Citing safety lapses, Alabama court awards $3M in plastics fatality | Plastics News

2022-06-17 08:54:15 By : Ms. Nancy Lee

An Alabama judge has awarded $3 million to the family of an employee killed in an accident at extrusion firm ABC Polymer Industries, LLC, saying that the worker was put in an "unreasonably dangerous situation" because of the company's safety practices.

In a June 14 decision cataloguing safety breakdowns, Jefferson County Circuit Court Judge Elisabeth French ruled that company officials are liable in the August 2017 death of Catalina Estillado.

She was pulled into an extrusion line at production speed and crushed while trying to clear materials.

In a 10-page ruling, French said that company executives did not properly install a limiting switch on the line to slow its speed if employees were trying to clear materials and did not properly train employees.

"The evidence clearly establishes that [executives] removed a safety guard or device by either failing to install the interlocking limit switch and/or bypassing a safety device by training employees to cut wraps by lifting the barrier guard while the rollers were in operation," French wrote.

An attorney for Estillado's widower, Crescencio Pablo, said it was a preventable death.

"This was a tragedy for the family," said William Traylor, an attorney with the Birmingham, Ala., firm of Yearout & Traylor P.C. "The machine was designed and manufactured with a guard that would have prevented Catalina's death.

"The guard was never installed and Catalina was performing her job as she was trained to do, and cutting a wrap at production speed when the incident occurred," he said.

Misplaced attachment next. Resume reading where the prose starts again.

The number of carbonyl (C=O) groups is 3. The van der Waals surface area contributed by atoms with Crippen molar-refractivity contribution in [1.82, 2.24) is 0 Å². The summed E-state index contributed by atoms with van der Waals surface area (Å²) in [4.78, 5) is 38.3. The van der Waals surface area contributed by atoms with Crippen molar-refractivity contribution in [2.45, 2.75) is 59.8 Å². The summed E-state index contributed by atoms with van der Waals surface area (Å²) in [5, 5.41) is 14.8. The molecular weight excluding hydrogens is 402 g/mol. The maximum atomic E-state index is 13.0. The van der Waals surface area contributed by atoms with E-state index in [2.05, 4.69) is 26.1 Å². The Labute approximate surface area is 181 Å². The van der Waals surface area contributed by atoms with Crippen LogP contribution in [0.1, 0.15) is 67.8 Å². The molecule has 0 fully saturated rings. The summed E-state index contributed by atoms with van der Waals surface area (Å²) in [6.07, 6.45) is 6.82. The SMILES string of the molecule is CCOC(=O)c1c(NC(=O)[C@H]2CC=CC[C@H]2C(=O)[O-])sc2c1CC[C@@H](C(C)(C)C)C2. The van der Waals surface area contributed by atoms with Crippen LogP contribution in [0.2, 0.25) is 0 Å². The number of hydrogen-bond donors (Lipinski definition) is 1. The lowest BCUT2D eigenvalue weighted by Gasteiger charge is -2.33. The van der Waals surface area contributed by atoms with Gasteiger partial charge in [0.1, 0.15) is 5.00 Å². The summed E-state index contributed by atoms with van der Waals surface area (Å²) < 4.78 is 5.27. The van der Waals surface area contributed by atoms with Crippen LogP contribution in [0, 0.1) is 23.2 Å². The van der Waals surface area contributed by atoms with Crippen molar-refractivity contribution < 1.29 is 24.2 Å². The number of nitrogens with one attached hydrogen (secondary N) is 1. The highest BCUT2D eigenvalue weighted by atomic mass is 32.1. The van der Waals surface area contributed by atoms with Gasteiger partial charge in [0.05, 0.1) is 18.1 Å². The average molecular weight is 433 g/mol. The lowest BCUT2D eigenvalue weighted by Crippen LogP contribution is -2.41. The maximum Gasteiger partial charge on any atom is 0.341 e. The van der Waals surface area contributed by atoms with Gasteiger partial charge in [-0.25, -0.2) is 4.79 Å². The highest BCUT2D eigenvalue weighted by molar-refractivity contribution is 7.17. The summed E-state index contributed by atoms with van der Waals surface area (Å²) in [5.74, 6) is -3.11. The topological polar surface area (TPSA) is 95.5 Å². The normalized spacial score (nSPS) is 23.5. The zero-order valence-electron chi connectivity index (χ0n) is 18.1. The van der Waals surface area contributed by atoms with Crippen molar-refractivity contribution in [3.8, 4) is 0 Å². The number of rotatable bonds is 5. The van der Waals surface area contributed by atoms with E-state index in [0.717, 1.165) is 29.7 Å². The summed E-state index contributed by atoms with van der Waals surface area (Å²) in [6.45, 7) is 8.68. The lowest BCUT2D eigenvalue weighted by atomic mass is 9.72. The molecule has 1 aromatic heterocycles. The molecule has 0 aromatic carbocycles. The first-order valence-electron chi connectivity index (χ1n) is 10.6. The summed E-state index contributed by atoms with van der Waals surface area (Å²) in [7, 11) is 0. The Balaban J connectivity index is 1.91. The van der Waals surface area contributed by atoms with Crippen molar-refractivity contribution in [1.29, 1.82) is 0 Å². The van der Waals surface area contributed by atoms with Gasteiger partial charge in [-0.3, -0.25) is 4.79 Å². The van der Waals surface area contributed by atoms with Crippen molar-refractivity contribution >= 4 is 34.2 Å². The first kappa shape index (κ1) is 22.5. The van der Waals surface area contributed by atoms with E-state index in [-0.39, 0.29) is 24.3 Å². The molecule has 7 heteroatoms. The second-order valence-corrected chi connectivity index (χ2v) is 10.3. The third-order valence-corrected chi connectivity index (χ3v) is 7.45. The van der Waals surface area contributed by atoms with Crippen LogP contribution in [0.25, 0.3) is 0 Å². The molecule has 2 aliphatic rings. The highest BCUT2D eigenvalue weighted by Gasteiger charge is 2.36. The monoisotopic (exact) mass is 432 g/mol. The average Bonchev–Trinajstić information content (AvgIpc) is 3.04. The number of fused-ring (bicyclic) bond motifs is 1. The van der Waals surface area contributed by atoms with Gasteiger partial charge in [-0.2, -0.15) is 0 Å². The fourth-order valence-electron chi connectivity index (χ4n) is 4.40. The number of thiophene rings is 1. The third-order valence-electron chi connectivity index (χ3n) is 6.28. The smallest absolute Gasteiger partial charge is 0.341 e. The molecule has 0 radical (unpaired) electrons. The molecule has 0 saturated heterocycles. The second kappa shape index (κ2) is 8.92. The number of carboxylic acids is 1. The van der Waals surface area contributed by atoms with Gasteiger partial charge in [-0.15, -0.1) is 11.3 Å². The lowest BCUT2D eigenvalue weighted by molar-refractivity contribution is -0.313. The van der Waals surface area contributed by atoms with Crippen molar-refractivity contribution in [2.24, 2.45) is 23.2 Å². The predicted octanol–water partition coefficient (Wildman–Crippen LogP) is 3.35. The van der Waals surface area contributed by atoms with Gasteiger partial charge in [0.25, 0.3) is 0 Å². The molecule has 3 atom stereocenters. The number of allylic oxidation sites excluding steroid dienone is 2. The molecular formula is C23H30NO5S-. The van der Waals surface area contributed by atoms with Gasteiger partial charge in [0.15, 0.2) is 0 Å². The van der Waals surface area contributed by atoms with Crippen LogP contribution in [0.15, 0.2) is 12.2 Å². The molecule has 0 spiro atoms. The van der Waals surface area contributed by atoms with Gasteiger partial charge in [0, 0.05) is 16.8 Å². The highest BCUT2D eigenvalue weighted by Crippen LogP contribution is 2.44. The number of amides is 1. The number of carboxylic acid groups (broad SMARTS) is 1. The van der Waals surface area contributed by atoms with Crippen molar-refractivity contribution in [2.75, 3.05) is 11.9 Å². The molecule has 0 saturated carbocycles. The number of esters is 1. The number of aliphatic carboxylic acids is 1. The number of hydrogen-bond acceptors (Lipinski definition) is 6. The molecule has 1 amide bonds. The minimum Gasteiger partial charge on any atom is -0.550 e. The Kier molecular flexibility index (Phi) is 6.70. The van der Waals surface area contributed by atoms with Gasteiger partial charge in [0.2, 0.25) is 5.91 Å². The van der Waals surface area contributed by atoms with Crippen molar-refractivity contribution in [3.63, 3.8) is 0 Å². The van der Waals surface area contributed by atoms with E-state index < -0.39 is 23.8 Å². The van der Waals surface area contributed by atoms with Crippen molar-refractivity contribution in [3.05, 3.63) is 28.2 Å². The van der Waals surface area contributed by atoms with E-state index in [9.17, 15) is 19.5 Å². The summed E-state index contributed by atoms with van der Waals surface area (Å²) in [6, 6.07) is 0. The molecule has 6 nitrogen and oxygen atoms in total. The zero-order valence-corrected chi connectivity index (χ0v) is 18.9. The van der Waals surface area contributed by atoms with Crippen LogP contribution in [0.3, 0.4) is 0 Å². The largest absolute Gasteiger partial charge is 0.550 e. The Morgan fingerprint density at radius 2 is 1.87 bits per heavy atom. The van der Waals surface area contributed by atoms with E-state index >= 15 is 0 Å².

ABC Polymer, its CEO Randy Reed and attorneys for two executives named in the suit, Dean Leader and William Durall, did not respond to a request for comment. Leader had been vice president of operations and Durall had been director of operations.

The incident happened at ABC's headquarters facility in Helena, Ala. The company makes bulk bags, or flexible intermediate bulk containers, for industrial customers.

In the ruling, French said evidence presented at the March 14 bench trial indicated that employees were verbally instructed to raise machine guards to clear problems with plastic materials on the extruder, even though it had a written policy saying machine guards should be left in place for safety and only removed for maintenance.

"Despite a written policy in place instructing employees to keep the guards down while in operation, employees were trained and instructed to raise the guards, including those on [on the line Estillado worked on] and cut wraps while the line was in operation," French wrote.

She cited testimony that Leader gave to OSHA and presented to the court by Pablo's lawyer.

"Here we've been running with the guards in the up position most of the time," French quoted Leader as telling OSHA. "I say it's just a really bad habit not keeping the guards in place. Even if they needed to cut a wrap they could raise it, cut it & then put it back in place."

Estillado, who was reportedly 45 years old at the time, had started working as a line operator at ABC in mid-April of 2017, about four months before her death.

The judge said Estillado's training included dealing with wraps, or breakaway pieces of plastic that would get tied up in the rolls and cause problems for the extrusion process.